It’s a book I need to read again, if only because it goes against the climate of the profession in which I operate, and where I do not get much support for my choices.  So the more I can interiorize of this, the better.  I’m so glad I chose to read it.

Challenges: Full House Challenge for the “Free Choice” category; ebook reading challenge; non-fiction challenge.

#39. The Murder at Sissingham Hall (Clara Benson)

Book: The Murder at Sissingham Hall, by Clara Benson (Angela Marchmont Mystery #1)

Genre and Year of Publication: Cozy Murder Mystery, written prior to 1965 but not published till 2013 (it seems?)

Where I got it: Free Kindle download (read in August; reviewed in October)

Length: 212 pages

Briefly, it’s a traditional English country house whodunnit.

Comments: Clara Benson, the author, lived from 1890 to 1965.  She wrote several books, but considered writing to be a hobby so did not have them published (according to Goodreads.  I wonder if there’s a deeper story there?)  After her death, her family had the books published.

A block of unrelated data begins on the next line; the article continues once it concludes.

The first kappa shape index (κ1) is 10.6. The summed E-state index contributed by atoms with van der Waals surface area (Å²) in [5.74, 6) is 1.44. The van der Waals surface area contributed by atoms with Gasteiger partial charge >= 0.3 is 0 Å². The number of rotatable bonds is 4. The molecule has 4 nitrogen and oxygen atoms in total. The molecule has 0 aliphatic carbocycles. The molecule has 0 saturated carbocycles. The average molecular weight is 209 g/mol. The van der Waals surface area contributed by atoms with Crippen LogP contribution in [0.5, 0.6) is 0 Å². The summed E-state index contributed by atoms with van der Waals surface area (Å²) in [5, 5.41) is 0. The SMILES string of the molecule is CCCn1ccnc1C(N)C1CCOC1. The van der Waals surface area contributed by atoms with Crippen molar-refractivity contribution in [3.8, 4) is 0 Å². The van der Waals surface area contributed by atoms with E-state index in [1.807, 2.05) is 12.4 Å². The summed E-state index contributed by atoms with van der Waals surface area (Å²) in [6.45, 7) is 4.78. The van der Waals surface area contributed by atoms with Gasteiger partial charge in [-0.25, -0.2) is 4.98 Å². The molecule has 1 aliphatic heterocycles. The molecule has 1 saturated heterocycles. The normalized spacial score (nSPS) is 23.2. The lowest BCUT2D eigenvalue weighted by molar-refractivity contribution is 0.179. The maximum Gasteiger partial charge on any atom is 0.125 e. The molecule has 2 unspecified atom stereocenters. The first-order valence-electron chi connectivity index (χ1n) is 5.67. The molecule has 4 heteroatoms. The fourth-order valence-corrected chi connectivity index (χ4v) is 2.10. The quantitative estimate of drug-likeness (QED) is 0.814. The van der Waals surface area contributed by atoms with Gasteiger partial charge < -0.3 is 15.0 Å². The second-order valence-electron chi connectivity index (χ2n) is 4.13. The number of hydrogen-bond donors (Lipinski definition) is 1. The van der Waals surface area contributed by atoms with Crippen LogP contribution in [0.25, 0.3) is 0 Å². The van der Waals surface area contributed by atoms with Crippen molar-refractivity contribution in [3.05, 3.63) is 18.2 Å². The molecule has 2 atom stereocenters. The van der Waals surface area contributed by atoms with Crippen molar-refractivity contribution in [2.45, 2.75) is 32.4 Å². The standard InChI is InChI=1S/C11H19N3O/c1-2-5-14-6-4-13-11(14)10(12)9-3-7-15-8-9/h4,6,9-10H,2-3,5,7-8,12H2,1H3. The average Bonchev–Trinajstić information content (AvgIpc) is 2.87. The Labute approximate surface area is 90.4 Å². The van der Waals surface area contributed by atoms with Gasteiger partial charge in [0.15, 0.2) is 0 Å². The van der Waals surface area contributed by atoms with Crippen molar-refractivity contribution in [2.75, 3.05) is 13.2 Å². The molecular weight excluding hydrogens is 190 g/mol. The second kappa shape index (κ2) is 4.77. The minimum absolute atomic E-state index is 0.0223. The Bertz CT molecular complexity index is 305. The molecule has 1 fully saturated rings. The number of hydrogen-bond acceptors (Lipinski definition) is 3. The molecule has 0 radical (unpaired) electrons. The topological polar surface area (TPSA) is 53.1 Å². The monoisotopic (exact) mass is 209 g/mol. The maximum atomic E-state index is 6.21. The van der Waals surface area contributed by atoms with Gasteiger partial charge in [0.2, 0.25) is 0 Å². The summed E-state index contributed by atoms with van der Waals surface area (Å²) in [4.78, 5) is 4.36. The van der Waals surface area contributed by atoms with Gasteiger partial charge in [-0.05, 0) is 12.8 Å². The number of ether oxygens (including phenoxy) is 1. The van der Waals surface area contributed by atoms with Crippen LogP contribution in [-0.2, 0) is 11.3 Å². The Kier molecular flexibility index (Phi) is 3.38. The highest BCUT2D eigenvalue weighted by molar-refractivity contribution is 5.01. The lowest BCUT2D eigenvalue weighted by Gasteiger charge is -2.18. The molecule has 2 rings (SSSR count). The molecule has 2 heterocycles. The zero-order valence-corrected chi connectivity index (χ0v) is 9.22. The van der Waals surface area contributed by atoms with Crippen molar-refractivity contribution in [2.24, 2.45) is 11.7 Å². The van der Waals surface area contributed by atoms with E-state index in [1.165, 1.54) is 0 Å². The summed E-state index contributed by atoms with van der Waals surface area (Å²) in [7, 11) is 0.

The Murder at Sissingham Hall  is the first in a series featuring Angela Marchmont, a woman who just happens to find herself in circumstances which cause her to play the role of detective.  Here, she is one of the guests at the country weekend when the rich owner of the house is murdered… Everyone has a motive… things are not what they seem… her powers of deduction and observation lead to the truth being unveiled at the end…

If you like this genre, you’ll like this.  Personally I will be looking out for more Angela Marchmont books.

Challenges: Full House Challenge for the category “Book from a series”; ebook reading challenge

Adding it Up: My Reading in July

Month: July 2014; being added up at the end of October 2014.

Books completed this month: 8 (6 ebooks; 1 paperback bought secondhand; 1 paperback received as a gift).